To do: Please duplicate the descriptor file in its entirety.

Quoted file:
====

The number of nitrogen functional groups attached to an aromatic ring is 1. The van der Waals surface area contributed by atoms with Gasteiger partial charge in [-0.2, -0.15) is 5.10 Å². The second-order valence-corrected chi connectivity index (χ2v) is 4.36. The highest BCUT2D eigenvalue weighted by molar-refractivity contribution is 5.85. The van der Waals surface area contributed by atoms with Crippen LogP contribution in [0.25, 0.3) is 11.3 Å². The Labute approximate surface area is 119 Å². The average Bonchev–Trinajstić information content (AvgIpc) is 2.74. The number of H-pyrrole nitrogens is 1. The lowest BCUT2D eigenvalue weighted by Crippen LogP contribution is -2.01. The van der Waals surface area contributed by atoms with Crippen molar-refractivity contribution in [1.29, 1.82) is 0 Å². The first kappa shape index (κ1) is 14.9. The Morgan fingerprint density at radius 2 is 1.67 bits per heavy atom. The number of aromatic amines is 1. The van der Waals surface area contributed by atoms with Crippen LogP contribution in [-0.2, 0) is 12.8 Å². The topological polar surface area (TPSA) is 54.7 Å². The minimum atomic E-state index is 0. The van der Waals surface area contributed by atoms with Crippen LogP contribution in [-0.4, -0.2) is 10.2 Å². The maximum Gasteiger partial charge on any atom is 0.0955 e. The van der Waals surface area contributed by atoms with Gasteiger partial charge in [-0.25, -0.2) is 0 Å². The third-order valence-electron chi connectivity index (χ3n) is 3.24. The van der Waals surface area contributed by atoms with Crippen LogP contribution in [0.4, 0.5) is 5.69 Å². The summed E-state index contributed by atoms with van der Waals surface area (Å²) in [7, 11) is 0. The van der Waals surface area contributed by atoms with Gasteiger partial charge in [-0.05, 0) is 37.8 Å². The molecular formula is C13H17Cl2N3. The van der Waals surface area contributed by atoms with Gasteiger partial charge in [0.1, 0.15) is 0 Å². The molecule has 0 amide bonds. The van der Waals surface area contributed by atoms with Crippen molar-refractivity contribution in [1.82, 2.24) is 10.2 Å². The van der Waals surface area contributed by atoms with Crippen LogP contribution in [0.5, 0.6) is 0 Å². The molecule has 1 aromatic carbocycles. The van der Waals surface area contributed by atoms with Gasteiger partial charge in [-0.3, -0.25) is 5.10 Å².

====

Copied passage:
The number of nitrogen functional groups attached to an aromatic ring is 1. The van der Waals surface area contributed by atoms with Gasteiger partial charge in [-0.2, -0.15) is 5.10 Å². The second-order valence-corrected chi connectivity index (χ2v) is 4.36. The highest BCUT2D eigenvalue weighted by molar-refractivity contribution is 5.85. The van der Waals surface area contributed by atoms with Crippen LogP contribution in [0.25, 0.3) is 11.3 Å². The Labute approximate surface area is 119 Å². The average Bonchev–Trinajstić information content (AvgIpc) is 2.74. The number of H-pyrrole nitrogens is 1. The lowest BCUT2D eigenvalue weighted by Crippen LogP contribution is -2.01. The van der Waals surface area contributed by atoms with Crippen molar-refractivity contribution in [1.29, 1.82) is 0 Å². The first kappa shape index (κ1) is 14.9. The Morgan fingerprint density at radius 2 is 1.67 bits per heavy atom. The number of aromatic amines is 1. The van der Waals surface area contributed by atoms with Crippen LogP contribution in [-0.2, 0) is 12.8 Å². The topological polar surface area (TPSA) is 54.7 Å². The minimum atomic E-state index is 0. The van der Waals surface area contributed by atoms with Crippen LogP contribution in [-0.4, -0.2) is 10.2 Å². The maximum Gasteiger partial charge on any atom is 0.0955 e. The van der Waals surface area contributed by atoms with Gasteiger partial charge in [-0.25, -0.2) is 0 Å². The third-order valence-electron chi connectivity index (χ3n) is 3.24. The van der Waals surface area contributed by atoms with Crippen LogP contribution in [0.4, 0.5) is 5.69 Å². The summed E-state index contributed by atoms with van der Waals surface area (Å²) in [7, 11) is 0. The van der Waals surface area contributed by atoms with Gasteiger partial charge in [-0.05, 0) is 37.8 Å². The molecular formula is C13H17Cl2N3. The van der Waals surface area contributed by atoms with Gasteiger partial charge in [0.1, 0.15) is 0 Å². The molecule has 0 amide bonds. The van der Waals surface area contributed by atoms with Crippen molar-refractivity contribution in [1.82, 2.24) is 10.2 Å². The van der Waals surface area contributed by atoms with Crippen LogP contribution in [0.5, 0.6) is 0 Å². The molecule has 1 aromatic carbocycles. The van der Waals surface area contributed by atoms with Gasteiger partial charge in [-0.3, -0.25) is 5.10 Å².